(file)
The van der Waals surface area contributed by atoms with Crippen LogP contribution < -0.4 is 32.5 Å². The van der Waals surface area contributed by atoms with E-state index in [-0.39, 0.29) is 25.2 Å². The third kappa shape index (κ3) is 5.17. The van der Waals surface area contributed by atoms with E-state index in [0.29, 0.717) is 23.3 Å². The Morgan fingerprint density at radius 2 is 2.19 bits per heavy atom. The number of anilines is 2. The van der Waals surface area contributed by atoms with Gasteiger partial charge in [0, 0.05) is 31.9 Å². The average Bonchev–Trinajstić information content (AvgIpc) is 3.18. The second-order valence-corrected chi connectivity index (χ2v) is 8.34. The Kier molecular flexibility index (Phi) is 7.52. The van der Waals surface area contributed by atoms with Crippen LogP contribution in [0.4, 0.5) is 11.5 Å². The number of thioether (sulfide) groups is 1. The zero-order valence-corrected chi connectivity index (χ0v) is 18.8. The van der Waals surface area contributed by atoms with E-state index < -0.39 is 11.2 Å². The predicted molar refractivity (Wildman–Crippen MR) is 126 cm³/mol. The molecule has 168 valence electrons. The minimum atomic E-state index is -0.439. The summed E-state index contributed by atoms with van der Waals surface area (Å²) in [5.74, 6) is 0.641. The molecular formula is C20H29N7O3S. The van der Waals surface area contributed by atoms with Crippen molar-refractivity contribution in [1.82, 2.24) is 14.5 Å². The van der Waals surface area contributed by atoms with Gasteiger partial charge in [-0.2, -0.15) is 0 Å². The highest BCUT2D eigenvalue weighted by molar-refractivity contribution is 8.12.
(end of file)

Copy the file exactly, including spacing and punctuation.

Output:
The van der Waals surface area contributed by atoms with Crippen LogP contribution < -0.4 is 32.5 Å². The van der Waals surface area contributed by atoms with E-state index in [-0.39, 0.29) is 25.2 Å². The third kappa shape index (κ3) is 5.17. The van der Waals surface area contributed by atoms with E-state index in [0.29, 0.717) is 23.3 Å². The Morgan fingerprint density at radius 2 is 2.19 bits per heavy atom. The number of anilines is 2. The van der Waals surface area contributed by atoms with Gasteiger partial charge in [0, 0.05) is 31.9 Å². The average Bonchev–Trinajstić information content (AvgIpc) is 3.18. The second-order valence-corrected chi connectivity index (χ2v) is 8.34. The Kier molecular flexibility index (Phi) is 7.52. The van der Waals surface area contributed by atoms with Crippen LogP contribution in [0.4, 0.5) is 11.5 Å². The number of thioether (sulfide) groups is 1. The zero-order valence-corrected chi connectivity index (χ0v) is 18.8. The van der Waals surface area contributed by atoms with E-state index < -0.39 is 11.2 Å². The predicted molar refractivity (Wildman–Crippen MR) is 126 cm³/mol. The molecule has 168 valence electrons. The minimum atomic E-state index is -0.439. The summed E-state index contributed by atoms with van der Waals surface area (Å²) in [5.74, 6) is 0.641. The molecular formula is C20H29N7O3S. The van der Waals surface area contributed by atoms with Crippen molar-refractivity contribution in [1.82, 2.24) is 14.5 Å². The van der Waals surface area contributed by atoms with Gasteiger partial charge in [-0.2, -0.15) is 0 Å². The highest BCUT2D eigenvalue weighted by molar-refractivity contribution is 8.12.